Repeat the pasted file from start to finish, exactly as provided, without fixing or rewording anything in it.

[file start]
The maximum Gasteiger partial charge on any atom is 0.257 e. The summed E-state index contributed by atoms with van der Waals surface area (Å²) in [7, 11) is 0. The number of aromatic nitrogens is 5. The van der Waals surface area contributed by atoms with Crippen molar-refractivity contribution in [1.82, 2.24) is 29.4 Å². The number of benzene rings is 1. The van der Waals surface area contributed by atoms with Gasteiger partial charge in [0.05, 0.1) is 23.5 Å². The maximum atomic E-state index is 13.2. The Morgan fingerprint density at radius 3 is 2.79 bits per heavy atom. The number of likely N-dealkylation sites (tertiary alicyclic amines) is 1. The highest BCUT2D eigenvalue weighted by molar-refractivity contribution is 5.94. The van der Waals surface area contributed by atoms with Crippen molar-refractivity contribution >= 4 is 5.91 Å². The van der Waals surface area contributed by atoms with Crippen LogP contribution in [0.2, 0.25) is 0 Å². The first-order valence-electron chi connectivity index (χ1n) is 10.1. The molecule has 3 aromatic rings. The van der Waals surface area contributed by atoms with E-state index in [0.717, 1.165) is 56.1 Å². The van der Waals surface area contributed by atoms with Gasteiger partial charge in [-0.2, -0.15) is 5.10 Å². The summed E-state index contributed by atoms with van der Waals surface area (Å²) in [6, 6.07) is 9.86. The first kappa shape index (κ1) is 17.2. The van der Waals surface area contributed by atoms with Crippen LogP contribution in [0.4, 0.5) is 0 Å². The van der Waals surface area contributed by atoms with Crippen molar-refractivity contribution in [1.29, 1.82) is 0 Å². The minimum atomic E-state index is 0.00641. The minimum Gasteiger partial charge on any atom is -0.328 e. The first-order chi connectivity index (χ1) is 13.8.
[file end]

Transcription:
The maximum Gasteiger partial charge on any atom is 0.257 e. The summed E-state index contributed by atoms with van der Waals surface area (Å²) in [7, 11) is 0. The number of aromatic nitrogens is 5. The van der Waals surface area contributed by atoms with Crippen molar-refractivity contribution in [1.82, 2.24) is 29.4 Å². The number of benzene rings is 1. The van der Waals surface area contributed by atoms with Gasteiger partial charge in [0.05, 0.1) is 23.5 Å². The maximum atomic E-state index is 13.2. The Morgan fingerprint density at radius 3 is 2.79 bits per heavy atom. The number of likely N-dealkylation sites (tertiary alicyclic amines) is 1. The highest BCUT2D eigenvalue weighted by molar-refractivity contribution is 5.94. The van der Waals surface area contributed by atoms with Crippen molar-refractivity contribution >= 4 is 5.91 Å². The van der Waals surface area contributed by atoms with Crippen LogP contribution in [0.2, 0.25) is 0 Å². The first-order valence-electron chi connectivity index (χ1n) is 10.1. The molecule has 3 aromatic rings. The van der Waals surface area contributed by atoms with E-state index in [0.717, 1.165) is 56.1 Å². The van der Waals surface area contributed by atoms with Gasteiger partial charge in [-0.2, -0.15) is 5.10 Å². The summed E-state index contributed by atoms with van der Waals surface area (Å²) in [6, 6.07) is 9.86. The first kappa shape index (κ1) is 17.2. The van der Waals surface area contributed by atoms with Crippen LogP contribution in [0.4, 0.5) is 0 Å². The van der Waals surface area contributed by atoms with Crippen molar-refractivity contribution in [1.29, 1.82) is 0 Å². The minimum atomic E-state index is 0.00641. The minimum Gasteiger partial charge on any atom is -0.328 e. The first-order chi connectivity index (χ1) is 13.8.